Of all the things to ponder in a day, it’s doubtful our names would make the list. But, as often happens with culture, sometimes it’s the little things that spark attention.
When reading the article “Kim Jung Un’s Swiss school days revealed,” by Allan Hall of The Sunday Times, an obvious, yet curious mistake arose. One that many Westerners would neither notice nor understand.
The story referred to Kim Jung Un (more formally known as the supreme leader of the Democratic People’s Republic of Korea) was referred several times as Un, instead of Kim. From an Asian person’s point of view, “Un” is just a part of the first name “Jung Un;” while “Kim” is the last name. Therefore “Kim” would be the proper referral.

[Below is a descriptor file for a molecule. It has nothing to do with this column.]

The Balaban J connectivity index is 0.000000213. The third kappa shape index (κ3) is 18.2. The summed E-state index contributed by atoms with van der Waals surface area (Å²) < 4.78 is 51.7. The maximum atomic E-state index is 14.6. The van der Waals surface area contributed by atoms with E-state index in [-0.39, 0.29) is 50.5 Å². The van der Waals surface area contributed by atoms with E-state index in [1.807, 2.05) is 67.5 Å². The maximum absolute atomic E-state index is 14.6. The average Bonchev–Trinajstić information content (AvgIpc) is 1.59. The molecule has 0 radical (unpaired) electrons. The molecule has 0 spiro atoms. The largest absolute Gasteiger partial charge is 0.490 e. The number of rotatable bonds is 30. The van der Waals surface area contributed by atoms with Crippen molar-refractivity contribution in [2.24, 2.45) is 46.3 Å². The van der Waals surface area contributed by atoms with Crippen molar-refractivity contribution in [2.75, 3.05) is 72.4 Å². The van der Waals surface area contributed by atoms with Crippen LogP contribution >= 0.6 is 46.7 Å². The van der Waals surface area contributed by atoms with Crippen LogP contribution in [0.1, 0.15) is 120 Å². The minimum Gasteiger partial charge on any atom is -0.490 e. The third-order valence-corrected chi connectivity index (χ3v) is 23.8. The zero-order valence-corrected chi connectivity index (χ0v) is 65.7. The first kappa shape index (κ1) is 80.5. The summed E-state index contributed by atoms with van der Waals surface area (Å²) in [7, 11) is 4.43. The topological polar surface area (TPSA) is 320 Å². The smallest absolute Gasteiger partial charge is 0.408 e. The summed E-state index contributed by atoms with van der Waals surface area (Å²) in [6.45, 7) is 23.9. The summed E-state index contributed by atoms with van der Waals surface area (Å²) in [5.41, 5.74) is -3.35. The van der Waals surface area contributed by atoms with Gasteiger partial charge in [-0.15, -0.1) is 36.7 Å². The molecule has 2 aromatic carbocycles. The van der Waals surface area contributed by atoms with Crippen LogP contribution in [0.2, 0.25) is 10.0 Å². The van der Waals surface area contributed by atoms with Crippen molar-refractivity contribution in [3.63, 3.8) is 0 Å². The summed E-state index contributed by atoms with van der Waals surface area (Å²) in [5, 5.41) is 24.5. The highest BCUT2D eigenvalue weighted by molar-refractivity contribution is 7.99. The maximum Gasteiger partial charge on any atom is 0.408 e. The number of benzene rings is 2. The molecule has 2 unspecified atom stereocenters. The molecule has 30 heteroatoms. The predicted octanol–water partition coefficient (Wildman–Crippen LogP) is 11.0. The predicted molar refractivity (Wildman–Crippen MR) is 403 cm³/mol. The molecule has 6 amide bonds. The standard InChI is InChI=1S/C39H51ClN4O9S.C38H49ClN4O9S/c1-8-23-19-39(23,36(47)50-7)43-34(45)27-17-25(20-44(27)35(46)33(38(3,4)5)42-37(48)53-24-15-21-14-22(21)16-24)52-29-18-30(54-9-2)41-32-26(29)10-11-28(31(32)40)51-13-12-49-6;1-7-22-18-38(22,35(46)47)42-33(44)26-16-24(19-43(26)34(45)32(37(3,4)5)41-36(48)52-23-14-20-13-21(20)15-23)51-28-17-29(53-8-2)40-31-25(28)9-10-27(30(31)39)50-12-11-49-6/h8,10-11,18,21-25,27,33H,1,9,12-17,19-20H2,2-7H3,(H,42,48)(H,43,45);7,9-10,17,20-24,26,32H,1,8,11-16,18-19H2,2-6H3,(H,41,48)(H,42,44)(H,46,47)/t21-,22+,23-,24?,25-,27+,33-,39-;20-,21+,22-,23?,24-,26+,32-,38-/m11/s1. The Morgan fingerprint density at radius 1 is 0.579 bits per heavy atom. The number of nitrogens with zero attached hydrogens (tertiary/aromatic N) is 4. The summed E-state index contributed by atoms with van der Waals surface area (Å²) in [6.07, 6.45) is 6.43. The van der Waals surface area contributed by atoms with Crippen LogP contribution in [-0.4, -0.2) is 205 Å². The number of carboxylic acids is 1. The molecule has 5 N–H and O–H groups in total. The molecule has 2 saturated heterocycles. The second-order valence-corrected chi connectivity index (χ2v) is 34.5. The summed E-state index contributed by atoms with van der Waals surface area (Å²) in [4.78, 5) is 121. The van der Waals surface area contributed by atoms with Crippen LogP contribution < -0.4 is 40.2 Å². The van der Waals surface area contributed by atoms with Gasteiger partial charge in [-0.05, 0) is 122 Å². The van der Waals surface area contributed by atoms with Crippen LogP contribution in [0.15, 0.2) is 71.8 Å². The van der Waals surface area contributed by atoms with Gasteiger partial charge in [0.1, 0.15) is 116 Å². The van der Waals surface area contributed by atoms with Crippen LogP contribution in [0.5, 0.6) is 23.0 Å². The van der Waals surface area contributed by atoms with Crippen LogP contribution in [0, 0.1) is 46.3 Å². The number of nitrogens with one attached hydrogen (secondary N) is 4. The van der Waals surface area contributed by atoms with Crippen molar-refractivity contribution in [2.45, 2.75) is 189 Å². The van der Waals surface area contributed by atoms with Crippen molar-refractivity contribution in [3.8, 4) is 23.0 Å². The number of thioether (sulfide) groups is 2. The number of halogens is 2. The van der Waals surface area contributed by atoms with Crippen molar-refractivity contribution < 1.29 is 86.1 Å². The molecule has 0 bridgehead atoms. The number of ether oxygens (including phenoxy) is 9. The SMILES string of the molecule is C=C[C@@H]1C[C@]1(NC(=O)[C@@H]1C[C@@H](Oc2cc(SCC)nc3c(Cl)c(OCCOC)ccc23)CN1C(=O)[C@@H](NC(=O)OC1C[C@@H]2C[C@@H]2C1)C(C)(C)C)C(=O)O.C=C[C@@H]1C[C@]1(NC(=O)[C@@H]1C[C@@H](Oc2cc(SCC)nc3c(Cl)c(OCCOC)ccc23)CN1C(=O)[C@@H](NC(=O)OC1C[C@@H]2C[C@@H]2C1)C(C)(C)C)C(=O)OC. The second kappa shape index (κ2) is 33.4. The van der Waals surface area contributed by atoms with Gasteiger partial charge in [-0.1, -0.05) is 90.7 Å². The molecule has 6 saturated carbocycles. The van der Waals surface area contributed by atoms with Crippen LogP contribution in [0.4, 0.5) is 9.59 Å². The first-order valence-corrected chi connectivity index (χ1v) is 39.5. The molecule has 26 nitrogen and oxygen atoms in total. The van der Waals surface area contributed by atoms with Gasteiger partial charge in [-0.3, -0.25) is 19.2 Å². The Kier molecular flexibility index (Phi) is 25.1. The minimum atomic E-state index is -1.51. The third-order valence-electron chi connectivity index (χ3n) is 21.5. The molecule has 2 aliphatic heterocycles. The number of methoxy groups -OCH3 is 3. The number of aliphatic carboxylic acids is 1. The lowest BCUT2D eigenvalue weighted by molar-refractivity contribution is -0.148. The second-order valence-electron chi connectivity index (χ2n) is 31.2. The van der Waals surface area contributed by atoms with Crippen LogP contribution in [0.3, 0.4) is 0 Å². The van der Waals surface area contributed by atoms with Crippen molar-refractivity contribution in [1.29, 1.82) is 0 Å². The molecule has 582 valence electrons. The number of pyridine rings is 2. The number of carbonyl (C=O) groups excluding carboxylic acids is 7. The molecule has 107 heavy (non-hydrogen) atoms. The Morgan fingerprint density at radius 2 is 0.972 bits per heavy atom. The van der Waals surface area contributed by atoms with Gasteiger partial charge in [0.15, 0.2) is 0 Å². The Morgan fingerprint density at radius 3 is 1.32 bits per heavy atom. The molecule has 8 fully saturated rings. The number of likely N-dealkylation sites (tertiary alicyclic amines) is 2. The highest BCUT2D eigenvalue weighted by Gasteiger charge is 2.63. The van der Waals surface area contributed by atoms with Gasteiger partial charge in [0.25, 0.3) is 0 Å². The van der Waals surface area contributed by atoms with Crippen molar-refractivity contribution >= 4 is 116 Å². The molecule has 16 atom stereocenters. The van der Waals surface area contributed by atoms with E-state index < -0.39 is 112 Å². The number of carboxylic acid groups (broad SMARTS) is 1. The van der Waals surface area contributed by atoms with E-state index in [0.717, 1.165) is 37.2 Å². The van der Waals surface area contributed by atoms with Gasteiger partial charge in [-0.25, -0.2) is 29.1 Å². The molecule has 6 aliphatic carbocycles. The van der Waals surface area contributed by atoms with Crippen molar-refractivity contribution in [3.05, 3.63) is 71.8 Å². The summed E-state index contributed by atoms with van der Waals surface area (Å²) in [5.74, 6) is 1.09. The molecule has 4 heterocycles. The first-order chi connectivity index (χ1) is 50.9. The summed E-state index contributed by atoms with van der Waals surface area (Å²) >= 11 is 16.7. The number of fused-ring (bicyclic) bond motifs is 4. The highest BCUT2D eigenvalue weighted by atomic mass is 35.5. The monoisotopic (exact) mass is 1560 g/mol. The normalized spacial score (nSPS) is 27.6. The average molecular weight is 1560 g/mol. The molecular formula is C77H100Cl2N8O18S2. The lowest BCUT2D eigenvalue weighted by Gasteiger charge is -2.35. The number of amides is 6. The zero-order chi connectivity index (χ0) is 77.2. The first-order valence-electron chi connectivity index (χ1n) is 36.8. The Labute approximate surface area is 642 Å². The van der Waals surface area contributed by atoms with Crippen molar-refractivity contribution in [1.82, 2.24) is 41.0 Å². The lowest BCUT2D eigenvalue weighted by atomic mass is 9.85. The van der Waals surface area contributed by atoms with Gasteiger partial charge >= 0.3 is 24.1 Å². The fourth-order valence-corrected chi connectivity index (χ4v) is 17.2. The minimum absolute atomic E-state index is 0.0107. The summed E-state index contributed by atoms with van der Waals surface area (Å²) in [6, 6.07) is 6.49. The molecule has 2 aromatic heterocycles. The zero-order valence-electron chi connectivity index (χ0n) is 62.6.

The mistake would be equivalent to referring president Barack Obama as “Ack” instead of Obama.
In countries like China, Korea and Japan, one’s name usually consists of a last/family/surname name structure, followed by a first/given name structure. No middle names are given.
For example, my original name is Suh WonSeop (서원섭), Suh is my family name, WonSeop the first name (Seop is not a middle name).
The reason for this is because of the difference in cultural values.
Asian culture possess a huge priority and respect for origins and ancestors, therefore family names come first. On the other hand, Western culture is more individualistic, therefore an individual’s first name comes before the family name.
There is a lot more the Asian name structure, so look forward to Asian name structure Part II, coming next week.